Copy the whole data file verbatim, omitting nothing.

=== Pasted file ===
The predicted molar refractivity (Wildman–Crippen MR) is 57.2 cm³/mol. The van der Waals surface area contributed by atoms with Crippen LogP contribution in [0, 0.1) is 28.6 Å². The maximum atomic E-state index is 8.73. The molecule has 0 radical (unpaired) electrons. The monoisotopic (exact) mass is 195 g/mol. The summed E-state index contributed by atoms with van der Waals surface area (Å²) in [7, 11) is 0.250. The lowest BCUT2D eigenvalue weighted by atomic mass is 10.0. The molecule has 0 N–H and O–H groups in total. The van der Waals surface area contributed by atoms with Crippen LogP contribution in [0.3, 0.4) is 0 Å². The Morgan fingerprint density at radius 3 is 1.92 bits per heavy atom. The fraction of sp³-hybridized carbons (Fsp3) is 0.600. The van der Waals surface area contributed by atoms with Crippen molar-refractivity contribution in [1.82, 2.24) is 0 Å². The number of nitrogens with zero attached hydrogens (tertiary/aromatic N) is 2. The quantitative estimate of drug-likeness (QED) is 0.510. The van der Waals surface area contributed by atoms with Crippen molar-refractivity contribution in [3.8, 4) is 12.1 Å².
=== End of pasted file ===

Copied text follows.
The predicted molar refractivity (Wildman–Crippen MR) is 57.2 cm³/mol. The van der Waals surface area contributed by atoms with Crippen LogP contribution in [0, 0.1) is 28.6 Å². The maximum atomic E-state index is 8.73. The molecule has 0 radical (unpaired) electrons. The monoisotopic (exact) mass is 195 g/mol. The summed E-state index contributed by atoms with van der Waals surface area (Å²) in [7, 11) is 0.250. The lowest BCUT2D eigenvalue weighted by atomic mass is 10.0. The molecule has 0 N–H and O–H groups in total. The van der Waals surface area contributed by atoms with Crippen LogP contribution in [0.3, 0.4) is 0 Å². The Morgan fingerprint density at radius 3 is 1.92 bits per heavy atom. The fraction of sp³-hybridized carbons (Fsp3) is 0.600. The van der Waals surface area contributed by atoms with Crippen molar-refractivity contribution in [1.82, 2.24) is 0 Å². The number of nitrogens with zero attached hydrogens (tertiary/aromatic N) is 2. The quantitative estimate of drug-likeness (QED) is 0.510. The van der Waals surface area contributed by atoms with Crippen molar-refractivity contribution in [3.8, 4) is 12.1 Å².